Democrats Enraged By New Red-State Bible Policy

All school districts in Oklahoma received a directive on Thursday from the state’s top education official, asking them to include the Bible in the curriculum for grades five through twelve.

The directive, which the Washington Examiner exclusively obtained, states that the state Department of Education will shortly be providing guidelines and instructional materials, and it mandates that the school districts comply immediately.

Oklahoma State Superintendent of Public Instruction Ryan Walters told the Washington Examiner, “There is a critical need to read and study the Bible in Oklahoma’s classrooms.” The Bible has been a primary source for Western civilization and the creation of our nation. Each classroom will have a copy of the Bible. In every school, immediate and rigorous compliance is required.

The Bible is the “cornerstone of Western civilization,” according to the letter, and it has shaped history, culture, morality, the American founding, and the Constitution.

The letter said, “This is not only an instructional directive but a critical step in guaranteeing our pupils understand the fundamental values and historical background of our nation.”

Following the Oklahoma Supreme Court’s decision to overturn what would have been the first-ever use of public funding for a private religious charter school nationwide, Walters made this move. According to the court, St. Isidore of Seville Catholic Virtual School cannot receive funding because it is a Catholic institution.

Walters declared, “I firmly believe that the Oklahoma Supreme Court was mistaken once more.” “Our Constitution does not contain the phrase ‘separation of religion and state,’ and it is reprehensible that the Oklahoma Supreme Court misinterpreted important First Amendment rulings and approved discrimination against Christians on the basis of their faith alone. Oklahomans want educational choice, not discrimination based on religion.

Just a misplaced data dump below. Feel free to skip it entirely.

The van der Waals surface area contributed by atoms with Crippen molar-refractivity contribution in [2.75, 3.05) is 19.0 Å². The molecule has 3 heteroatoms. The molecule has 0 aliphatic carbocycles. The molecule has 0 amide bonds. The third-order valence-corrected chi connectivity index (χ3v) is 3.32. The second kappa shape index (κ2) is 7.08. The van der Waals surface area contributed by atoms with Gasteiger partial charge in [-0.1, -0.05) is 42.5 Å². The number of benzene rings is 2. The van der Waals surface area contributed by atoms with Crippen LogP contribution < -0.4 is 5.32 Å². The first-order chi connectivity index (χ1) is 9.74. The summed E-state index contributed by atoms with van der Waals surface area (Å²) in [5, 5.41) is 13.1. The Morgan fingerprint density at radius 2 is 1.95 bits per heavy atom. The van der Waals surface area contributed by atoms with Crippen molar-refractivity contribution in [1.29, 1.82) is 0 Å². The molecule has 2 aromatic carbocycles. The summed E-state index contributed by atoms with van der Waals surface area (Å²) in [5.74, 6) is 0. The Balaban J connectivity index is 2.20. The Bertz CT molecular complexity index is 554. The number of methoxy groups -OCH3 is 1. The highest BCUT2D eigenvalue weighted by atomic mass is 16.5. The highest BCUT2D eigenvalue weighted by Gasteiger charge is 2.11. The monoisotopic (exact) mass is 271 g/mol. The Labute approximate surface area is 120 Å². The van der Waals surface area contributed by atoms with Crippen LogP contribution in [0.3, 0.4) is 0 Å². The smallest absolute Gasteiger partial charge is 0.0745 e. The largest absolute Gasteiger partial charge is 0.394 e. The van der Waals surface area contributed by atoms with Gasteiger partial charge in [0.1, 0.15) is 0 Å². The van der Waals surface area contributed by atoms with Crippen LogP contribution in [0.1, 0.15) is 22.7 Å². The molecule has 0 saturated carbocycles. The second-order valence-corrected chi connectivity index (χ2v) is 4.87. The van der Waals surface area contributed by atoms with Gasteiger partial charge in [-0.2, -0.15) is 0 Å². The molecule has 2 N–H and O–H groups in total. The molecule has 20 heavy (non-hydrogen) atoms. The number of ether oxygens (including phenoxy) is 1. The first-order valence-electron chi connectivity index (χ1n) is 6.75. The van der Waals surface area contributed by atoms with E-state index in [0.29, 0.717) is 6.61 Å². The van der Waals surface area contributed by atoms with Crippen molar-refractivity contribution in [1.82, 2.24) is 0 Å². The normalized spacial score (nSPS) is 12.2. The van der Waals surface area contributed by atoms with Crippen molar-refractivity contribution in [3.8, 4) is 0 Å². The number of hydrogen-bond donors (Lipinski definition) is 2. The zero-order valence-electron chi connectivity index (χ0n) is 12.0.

Walters added that parents in Oklahoma are looking for more options for education outside of traditional classrooms, based just on the enrollment demand for St. Isidore’s.

He declared, “This ruling cannot and must not stand.” “I will never stop fighting for Oklahomans’ constitutional, God-given freedom to express their religious conviction. There will be additional legal action in favor of those parents and the millions of Oklahomans who believe profoundly in religious liberty.”

A Louisiana law, which aligns with Oklahoma’s mandate regarding the Bible and the Ten Commandments, mandates the display of the Ten Commandments in all publicly financed K–12 and college classrooms. As of this week, a legal challenge against that law exists.

Recently, the neighboring state of Texas released new reading standards that include biblical allusions. They are hoping for permission in November.

Author: Blake Ambrose

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